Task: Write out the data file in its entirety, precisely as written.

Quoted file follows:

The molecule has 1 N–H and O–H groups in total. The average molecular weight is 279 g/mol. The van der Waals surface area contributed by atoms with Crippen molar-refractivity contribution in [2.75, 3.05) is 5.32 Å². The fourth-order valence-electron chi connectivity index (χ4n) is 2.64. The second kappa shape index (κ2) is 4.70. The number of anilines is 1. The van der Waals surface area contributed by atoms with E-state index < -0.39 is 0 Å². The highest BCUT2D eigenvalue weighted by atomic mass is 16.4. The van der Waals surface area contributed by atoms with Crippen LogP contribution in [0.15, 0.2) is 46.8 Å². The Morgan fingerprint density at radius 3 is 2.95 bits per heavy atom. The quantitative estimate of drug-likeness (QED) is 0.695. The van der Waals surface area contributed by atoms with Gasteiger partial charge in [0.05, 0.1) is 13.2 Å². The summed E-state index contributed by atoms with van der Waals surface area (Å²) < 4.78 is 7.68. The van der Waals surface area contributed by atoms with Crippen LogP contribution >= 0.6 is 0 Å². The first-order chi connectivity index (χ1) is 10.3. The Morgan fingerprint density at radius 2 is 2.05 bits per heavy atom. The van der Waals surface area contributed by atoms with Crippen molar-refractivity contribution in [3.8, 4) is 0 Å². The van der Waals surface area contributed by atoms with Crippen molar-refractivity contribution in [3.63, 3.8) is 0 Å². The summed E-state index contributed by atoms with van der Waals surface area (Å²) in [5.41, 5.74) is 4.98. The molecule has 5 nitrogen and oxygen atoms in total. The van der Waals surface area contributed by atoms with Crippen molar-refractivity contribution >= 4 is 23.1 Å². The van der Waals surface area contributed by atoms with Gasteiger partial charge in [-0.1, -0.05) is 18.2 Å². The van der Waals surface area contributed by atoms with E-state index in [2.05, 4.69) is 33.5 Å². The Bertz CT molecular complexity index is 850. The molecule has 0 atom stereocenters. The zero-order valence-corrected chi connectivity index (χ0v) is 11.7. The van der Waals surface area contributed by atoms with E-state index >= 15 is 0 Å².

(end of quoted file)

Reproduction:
The molecule has 1 N–H and O–H groups in total. The average molecular weight is 279 g/mol. The van der Waals surface area contributed by atoms with Crippen molar-refractivity contribution in [2.75, 3.05) is 5.32 Å². The fourth-order valence-electron chi connectivity index (χ4n) is 2.64. The second kappa shape index (κ2) is 4.70. The number of anilines is 1. The van der Waals surface area contributed by atoms with E-state index < -0.39 is 0 Å². The highest BCUT2D eigenvalue weighted by atomic mass is 16.4. The van der Waals surface area contributed by atoms with Crippen LogP contribution in [0.15, 0.2) is 46.8 Å². The Morgan fingerprint density at radius 3 is 2.95 bits per heavy atom. The quantitative estimate of drug-likeness (QED) is 0.695. The van der Waals surface area contributed by atoms with Gasteiger partial charge in [0.05, 0.1) is 13.2 Å². The summed E-state index contributed by atoms with van der Waals surface area (Å²) < 4.78 is 7.68. The van der Waals surface area contributed by atoms with Crippen LogP contribution >= 0.6 is 0 Å². The first-order chi connectivity index (χ1) is 10.3. The Morgan fingerprint density at radius 2 is 2.05 bits per heavy atom. The van der Waals surface area contributed by atoms with Crippen molar-refractivity contribution in [3.8, 4) is 0 Å². The van der Waals surface area contributed by atoms with Crippen molar-refractivity contribution in [3.63, 3.8) is 0 Å². The summed E-state index contributed by atoms with van der Waals surface area (Å²) in [5.41, 5.74) is 4.98. The molecule has 5 nitrogen and oxygen atoms in total. The van der Waals surface area contributed by atoms with Crippen molar-refractivity contribution >= 4 is 23.1 Å². The van der Waals surface area contributed by atoms with Gasteiger partial charge in [-0.1, -0.05) is 18.2 Å². The van der Waals surface area contributed by atoms with E-state index in [2.05, 4.69) is 33.5 Å². The Bertz CT molecular complexity index is 850. The molecule has 0 atom stereocenters. The zero-order valence-corrected chi connectivity index (χ0v) is 11.7. The van der Waals surface area contributed by atoms with E-state index >= 15 is 0 Å².